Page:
•  Dear Speaker Boehner, This is what YOU wanted. (7+ / 0-)

    You - Congress and the President, with your very prominent, personal, hands-on involvement at every stage - crafted the sequester. And with respect to it, you bragged publicly that you got 98% of what you wanted.

    So ... was the sequester in your 98%? If so, congratulations; it's your baby! Or was the sequester in that 2% and therefore so small, it did not look to you then like a big deal? Then Voila!, by your standards today, you and the members you supposedly led turned out to be wrong BigTime.

    In any event, Mr. Boehner, your House owns this deal. It's on you to live with it. Or fix it.

    Time to be statesmanlike, Mr. Speaker. Please proceed.

    2014 IS COMING. Build up the Senate. Win back the House : 17 seats. Plus!

    by TRPChicago on Thu Feb 07, 2013 at 08:37:08 AM PST

  •  If they are squirming so much and this is all (6+ / 0-)

    going to be blamed on republicans......  why in the world are democrats even discussing the idea of putting SS on the table....again??

    I don't see this as a good thing at all....and I am throughly really mad about it.   If we get any cuts to SS, I am going to blame the Democrats who put it up there to be cut....especially knowing they don't have to.

    Our side needs to publicly and emphatically state that they will never offer SS and Medicare in any way to be cut and hurt those who need it most.  I want to hear this promise....over and over again.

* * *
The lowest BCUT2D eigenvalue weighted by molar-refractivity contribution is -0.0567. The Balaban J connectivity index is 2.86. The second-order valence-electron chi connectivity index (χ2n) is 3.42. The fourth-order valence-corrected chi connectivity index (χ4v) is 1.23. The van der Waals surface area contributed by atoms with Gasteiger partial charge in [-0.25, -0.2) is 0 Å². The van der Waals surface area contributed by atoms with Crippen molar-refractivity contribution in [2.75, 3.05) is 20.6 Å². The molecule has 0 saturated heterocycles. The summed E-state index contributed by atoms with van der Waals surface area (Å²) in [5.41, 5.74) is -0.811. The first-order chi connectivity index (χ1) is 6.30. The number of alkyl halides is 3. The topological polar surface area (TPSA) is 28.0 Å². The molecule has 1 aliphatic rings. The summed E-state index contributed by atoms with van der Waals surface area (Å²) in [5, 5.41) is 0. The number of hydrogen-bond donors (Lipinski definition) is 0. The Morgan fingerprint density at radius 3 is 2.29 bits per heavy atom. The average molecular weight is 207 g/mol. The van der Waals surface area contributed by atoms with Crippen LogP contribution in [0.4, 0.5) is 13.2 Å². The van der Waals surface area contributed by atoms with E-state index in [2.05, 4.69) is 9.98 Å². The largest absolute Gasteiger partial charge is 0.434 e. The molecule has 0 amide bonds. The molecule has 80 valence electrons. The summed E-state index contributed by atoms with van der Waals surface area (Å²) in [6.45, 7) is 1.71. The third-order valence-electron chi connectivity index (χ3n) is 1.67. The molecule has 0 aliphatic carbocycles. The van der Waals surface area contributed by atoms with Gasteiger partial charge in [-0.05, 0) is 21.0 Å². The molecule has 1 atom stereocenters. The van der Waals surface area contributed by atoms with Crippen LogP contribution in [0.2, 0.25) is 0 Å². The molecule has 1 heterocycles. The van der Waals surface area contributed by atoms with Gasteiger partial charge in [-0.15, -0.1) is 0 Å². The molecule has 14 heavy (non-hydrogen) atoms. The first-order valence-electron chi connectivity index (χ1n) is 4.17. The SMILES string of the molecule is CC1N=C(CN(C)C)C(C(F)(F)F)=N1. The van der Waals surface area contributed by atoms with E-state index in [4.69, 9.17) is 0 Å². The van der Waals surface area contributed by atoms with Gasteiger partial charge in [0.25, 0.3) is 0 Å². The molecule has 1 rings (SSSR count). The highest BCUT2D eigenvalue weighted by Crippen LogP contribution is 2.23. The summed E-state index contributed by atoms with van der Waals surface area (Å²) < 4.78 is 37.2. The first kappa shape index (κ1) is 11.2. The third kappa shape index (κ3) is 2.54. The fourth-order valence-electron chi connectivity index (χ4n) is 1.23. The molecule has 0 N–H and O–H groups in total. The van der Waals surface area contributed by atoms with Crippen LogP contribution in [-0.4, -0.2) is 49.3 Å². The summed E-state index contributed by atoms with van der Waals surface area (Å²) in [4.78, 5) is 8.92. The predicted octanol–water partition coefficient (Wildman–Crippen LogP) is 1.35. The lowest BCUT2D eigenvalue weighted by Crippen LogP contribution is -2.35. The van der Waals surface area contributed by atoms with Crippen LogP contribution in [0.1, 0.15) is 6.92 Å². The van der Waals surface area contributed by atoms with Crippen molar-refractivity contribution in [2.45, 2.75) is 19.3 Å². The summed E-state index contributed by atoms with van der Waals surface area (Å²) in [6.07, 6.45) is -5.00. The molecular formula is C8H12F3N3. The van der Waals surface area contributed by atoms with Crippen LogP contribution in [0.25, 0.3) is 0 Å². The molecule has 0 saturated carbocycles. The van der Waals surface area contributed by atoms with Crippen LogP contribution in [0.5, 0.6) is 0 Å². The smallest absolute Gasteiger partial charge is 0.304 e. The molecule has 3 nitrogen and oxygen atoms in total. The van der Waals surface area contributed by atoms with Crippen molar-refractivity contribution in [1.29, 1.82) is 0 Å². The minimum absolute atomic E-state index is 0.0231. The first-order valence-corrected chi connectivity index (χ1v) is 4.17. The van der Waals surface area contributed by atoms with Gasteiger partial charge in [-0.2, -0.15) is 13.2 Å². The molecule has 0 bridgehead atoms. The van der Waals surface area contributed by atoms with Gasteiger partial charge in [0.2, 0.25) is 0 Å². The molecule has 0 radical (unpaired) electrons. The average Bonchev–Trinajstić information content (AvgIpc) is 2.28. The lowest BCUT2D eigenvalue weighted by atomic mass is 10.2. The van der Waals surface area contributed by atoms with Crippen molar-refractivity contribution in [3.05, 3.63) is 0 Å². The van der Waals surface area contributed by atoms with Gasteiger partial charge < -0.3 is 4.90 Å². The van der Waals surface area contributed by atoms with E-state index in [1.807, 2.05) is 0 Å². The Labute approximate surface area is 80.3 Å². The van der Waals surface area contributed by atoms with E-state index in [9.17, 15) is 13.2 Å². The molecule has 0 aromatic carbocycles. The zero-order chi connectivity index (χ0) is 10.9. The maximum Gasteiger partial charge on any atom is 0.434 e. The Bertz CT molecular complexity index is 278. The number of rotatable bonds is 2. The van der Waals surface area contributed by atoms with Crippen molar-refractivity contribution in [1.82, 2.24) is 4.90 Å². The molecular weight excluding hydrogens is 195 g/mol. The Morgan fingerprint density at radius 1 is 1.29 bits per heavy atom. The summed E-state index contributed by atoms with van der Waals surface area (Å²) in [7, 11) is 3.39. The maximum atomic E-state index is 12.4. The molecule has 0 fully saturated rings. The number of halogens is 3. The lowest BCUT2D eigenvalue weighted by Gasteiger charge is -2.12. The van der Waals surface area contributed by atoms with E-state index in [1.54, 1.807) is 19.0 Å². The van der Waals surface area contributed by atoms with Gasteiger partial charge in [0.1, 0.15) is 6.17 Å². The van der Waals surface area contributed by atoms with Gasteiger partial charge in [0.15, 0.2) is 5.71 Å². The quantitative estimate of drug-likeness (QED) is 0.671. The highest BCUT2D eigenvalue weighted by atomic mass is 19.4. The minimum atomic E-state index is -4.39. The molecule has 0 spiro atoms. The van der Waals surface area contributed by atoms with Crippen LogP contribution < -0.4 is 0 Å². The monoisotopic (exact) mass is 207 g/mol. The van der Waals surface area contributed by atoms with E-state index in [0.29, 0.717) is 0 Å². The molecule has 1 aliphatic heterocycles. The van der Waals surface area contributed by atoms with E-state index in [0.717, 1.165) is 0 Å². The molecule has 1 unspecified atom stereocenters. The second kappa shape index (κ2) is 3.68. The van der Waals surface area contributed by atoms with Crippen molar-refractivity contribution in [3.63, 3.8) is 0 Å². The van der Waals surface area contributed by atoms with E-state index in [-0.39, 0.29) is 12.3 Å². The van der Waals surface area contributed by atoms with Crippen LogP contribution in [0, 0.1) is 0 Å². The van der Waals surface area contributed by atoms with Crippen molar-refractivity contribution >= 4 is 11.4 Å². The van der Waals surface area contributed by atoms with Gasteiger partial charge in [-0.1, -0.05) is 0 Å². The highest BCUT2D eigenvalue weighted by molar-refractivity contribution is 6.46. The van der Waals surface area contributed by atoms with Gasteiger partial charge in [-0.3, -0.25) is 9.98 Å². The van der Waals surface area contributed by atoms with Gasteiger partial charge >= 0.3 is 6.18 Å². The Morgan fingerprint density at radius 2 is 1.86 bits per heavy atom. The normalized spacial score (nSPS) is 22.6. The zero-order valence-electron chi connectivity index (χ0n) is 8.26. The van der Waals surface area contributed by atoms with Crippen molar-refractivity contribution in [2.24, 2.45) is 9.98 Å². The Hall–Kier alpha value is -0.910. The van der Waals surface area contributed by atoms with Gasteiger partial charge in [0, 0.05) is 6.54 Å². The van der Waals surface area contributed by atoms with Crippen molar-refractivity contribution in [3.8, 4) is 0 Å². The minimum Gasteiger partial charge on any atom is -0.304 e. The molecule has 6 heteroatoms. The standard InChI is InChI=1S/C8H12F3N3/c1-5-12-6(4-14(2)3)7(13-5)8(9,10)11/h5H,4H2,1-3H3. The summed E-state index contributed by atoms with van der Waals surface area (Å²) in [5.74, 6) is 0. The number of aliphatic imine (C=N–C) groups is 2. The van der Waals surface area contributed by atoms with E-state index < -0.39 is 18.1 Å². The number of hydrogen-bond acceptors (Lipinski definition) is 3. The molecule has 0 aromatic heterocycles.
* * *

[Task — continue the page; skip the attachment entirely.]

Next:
•  Agreed, but let's keep the heat on the GOP! (1+ / 0-)
      Recommended by:
      wishingwell

      I don't think the White House is discussing putting SS on the table these days. I could be wrong, so if you provide a current cite to where it is, I'll help put the heat on that, too.

      2014 IS COMING. Build up the Senate. Win back the House : 17 seats. Plus!

      by TRPChicago on Thu Feb 07, 2013 at 08:46:25 AM PST

      [ Parent ]

      •  ummm two days ago, our President....link to diary (2+ / 0-)
        Recommended by:
        Losty, musiccitymollie
        •  No, I don't think so. SS cuts were Boehner's idea, (0+ / 0-)

          ... according to the article you linked, not the White House's. And, on a skim of the President's remarks - the subject of the article - I saw no such proposal.

          I know he he's proposed it before ... but the more specifics he takes off the table now, the more fuel goes on the fire. It's agreement the parties have to get to now. The President's message two days ago was, I believe, intentionally vague, a deliberate counter to Boehner's desperate attempt to embarrass Democrats into offering cuts in safety nets.

          That said, I'm with you on no changes in SS. On M&M - which has serious and ongoing funding problems that it is in our best interests to address - I want to see specific proposals before I'll argue that changes are unthinkable.

          2014 IS COMING. Build up the Senate. Win back the House : 17 seats. Plus!